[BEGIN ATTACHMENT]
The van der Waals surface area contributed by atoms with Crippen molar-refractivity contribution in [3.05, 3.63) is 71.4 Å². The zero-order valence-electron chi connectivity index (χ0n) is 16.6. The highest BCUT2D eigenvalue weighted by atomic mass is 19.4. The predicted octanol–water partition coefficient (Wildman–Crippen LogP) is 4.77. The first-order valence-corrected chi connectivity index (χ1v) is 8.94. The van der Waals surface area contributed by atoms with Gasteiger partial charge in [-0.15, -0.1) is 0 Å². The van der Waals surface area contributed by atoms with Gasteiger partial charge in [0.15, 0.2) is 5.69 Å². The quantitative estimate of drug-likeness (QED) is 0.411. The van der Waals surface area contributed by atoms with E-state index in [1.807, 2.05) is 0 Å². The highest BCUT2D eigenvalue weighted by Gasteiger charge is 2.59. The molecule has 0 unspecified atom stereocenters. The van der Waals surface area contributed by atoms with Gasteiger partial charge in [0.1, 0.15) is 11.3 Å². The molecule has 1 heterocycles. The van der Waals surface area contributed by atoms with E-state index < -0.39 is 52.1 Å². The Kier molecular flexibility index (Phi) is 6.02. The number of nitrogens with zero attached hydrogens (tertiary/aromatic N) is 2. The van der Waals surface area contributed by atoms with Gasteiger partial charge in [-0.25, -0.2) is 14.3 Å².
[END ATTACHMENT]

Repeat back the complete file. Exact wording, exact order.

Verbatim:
The van der Waals surface area contributed by atoms with Crippen molar-refractivity contribution in [3.05, 3.63) is 71.4 Å². The zero-order valence-electron chi connectivity index (χ0n) is 16.6. The highest BCUT2D eigenvalue weighted by atomic mass is 19.4. The predicted octanol–water partition coefficient (Wildman–Crippen LogP) is 4.77. The first-order valence-corrected chi connectivity index (χ1v) is 8.94. The van der Waals surface area contributed by atoms with Gasteiger partial charge in [-0.15, -0.1) is 0 Å². The van der Waals surface area contributed by atoms with Gasteiger partial charge in [0.15, 0.2) is 5.69 Å². The quantitative estimate of drug-likeness (QED) is 0.411. The van der Waals surface area contributed by atoms with E-state index in [1.807, 2.05) is 0 Å². The highest BCUT2D eigenvalue weighted by Gasteiger charge is 2.59. The molecule has 0 unspecified atom stereocenters. The van der Waals surface area contributed by atoms with Gasteiger partial charge in [0.1, 0.15) is 11.3 Å². The molecule has 1 heterocycles. The van der Waals surface area contributed by atoms with E-state index < -0.39 is 52.1 Å². The Kier molecular flexibility index (Phi) is 6.02. The number of nitrogens with zero attached hydrogens (tertiary/aromatic N) is 2. The van der Waals surface area contributed by atoms with Gasteiger partial charge in [-0.25, -0.2) is 14.3 Å².